Gschwandtner’s (The Other New Girl) novel has an intriguing premise that shows signs of inspiration from Suzanne Collins’s “Hunger Games” books and Veronica Roth’s “Divergent” series. The story as a whole is chaotic and disjointed, often moving from past to present events without any break in the text. Libraries with well circulating sf/fantasy collections may want this one; otherwise, pass.
PREMIUM

The Key to All Things

While the story takes place in a fantasy setting, the focus is squarely on the romance between Avriel and Edward, with an enticing “will they, won’t they, are they?” element that enhances the intriguing mystery of what is actually real in this world. The additional twists and turns Speer (The Chocolatier’s Ghost) adds to the plot are numerous and will keep the reader constantly guessing, but everything is brought to a polished conclusion at the end. A solid, enjoyable pleasure read blending romance and mystery with a dash of the fantastical, that will entice readers across multiple genres.

The Invisible Life of Addie LaRue

Schwab (A Darker Shade of Magic) returns with another epic story of love and remembrance that probes deep into history while also penetrating profound matters of the heart. [See Prepub Alert, 4/8/20.]

The Sin in the Steel

Van Loan’s debut is an intriguing fantasy, mixing plenty of mystery and magic to create a smart, fast-paced ride across the seas.

A Deadly Education

This latest from Novik (“Temeraire” series) launches a new series that should appeal to aficionados of fantastical fiction as well as to those who have felt they never quite fit in and don’t understand why. The magic and mystery of this chillingly lovely novel will appeal to both YA and adult fans of J.K. Rowling’s Harry Potter books. [See Prepub Alert, 3/18/20.]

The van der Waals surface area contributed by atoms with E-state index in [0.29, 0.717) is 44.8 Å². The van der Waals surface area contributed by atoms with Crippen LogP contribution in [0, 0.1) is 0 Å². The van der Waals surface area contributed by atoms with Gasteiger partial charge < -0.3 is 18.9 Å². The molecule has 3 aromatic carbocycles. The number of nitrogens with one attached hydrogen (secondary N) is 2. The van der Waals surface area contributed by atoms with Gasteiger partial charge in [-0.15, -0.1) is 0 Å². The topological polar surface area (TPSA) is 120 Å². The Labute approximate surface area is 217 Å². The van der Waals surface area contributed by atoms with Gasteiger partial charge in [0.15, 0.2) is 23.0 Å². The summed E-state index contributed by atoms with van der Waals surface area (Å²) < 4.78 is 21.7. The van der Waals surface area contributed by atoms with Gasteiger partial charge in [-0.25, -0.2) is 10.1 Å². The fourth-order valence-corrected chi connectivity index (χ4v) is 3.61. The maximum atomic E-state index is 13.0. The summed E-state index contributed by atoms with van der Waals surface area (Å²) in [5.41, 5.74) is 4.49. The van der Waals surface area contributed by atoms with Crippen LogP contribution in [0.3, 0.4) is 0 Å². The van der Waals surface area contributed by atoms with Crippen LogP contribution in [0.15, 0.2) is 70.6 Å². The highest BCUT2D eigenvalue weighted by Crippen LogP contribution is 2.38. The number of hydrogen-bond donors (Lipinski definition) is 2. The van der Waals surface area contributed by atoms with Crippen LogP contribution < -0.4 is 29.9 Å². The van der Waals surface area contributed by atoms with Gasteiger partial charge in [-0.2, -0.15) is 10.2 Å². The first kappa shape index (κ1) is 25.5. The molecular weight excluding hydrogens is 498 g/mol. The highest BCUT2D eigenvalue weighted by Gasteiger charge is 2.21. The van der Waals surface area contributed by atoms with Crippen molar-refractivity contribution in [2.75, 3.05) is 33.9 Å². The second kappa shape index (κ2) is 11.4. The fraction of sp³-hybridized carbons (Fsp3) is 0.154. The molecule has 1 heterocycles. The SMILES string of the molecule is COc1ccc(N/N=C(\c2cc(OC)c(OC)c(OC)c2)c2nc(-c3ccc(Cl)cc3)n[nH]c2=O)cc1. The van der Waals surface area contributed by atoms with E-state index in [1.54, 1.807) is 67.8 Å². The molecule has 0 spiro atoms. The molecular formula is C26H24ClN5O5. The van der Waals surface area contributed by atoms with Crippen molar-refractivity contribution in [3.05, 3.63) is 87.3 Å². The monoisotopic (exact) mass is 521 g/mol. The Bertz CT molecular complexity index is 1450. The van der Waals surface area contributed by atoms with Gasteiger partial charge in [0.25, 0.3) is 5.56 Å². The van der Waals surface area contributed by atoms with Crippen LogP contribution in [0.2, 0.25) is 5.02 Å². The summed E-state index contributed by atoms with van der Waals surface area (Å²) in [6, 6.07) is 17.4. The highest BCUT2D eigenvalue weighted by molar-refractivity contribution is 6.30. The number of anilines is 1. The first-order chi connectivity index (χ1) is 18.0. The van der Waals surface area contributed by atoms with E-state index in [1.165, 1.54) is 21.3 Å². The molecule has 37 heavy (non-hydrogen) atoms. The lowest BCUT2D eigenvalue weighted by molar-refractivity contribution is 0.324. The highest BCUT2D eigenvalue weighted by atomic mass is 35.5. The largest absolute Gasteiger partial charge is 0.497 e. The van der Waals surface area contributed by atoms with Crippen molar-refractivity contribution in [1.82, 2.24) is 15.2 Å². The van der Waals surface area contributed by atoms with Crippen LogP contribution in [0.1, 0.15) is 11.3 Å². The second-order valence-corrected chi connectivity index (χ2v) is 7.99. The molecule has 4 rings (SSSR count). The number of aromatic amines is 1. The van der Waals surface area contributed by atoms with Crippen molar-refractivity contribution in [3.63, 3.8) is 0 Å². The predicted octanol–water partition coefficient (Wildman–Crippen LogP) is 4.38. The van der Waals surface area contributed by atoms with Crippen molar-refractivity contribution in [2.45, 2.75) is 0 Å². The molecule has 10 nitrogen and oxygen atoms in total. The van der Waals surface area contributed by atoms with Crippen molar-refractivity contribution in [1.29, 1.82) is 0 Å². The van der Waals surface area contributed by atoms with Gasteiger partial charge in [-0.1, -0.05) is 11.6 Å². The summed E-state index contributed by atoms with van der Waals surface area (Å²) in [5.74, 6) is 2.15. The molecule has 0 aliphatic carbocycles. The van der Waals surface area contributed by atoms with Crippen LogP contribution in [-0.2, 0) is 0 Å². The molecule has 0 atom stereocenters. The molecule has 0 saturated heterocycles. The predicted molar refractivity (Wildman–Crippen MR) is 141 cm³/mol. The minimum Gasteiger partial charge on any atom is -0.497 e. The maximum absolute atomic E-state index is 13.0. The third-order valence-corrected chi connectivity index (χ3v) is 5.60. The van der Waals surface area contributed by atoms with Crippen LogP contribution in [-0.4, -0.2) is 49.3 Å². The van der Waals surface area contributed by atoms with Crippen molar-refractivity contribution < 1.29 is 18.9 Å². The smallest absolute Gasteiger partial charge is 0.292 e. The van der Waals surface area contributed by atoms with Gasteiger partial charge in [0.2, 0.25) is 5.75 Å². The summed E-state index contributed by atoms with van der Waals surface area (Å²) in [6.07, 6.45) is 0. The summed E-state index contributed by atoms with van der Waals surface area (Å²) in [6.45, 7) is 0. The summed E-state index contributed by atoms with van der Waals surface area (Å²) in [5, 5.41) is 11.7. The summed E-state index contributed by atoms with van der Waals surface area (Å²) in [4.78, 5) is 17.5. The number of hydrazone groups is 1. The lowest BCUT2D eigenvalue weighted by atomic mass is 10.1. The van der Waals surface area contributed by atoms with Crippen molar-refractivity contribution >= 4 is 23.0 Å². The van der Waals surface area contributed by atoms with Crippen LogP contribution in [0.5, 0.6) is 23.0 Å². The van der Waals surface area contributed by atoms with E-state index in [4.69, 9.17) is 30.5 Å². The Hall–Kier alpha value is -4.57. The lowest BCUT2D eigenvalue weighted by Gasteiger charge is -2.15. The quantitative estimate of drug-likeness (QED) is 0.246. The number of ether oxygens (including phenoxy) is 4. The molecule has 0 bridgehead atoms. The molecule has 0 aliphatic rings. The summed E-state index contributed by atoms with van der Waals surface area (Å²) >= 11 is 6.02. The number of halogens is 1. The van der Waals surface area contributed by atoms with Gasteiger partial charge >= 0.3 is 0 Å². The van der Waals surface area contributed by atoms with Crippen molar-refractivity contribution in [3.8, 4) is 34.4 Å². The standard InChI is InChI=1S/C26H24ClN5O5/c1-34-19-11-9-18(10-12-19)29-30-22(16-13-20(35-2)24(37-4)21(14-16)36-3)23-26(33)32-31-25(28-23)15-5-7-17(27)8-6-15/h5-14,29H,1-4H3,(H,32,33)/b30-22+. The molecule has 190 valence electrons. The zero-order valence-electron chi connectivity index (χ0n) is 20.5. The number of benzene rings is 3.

PREMIUM

How To Rule an Empire and Get Away with It

Parker’s (Sixteen Ways To Defend a Walled City) latest epic fantasy proves that all the world is, indeed, a stage, and Parker himself is a master impresario. Readers will enjoy his comedic take on how politics are comprised of equal parts lies, incompetence, and the foolishness of humanity—with just enough flashes of brilliance to save the day. Recommended for fans of Terry Pratchett and Mary Gentle’s Grunts.
PREMIUM

Ink & Sigil: From the World of the Iron Druid Chronicles

Delightful! Hearne’s (“Seven Kennings” series) use of Scottish words and spellings (detailed in the foreword) never becomes distracting, but instead adds to the story’s singular flavor. The author includes plenty of shout-outs for fans of the “Iron Druid” series, while introducing an intelligible tale sure to draw in new readers. Great for fans of Ben Aaronovitch, Jim Butcher, or Anton Strout.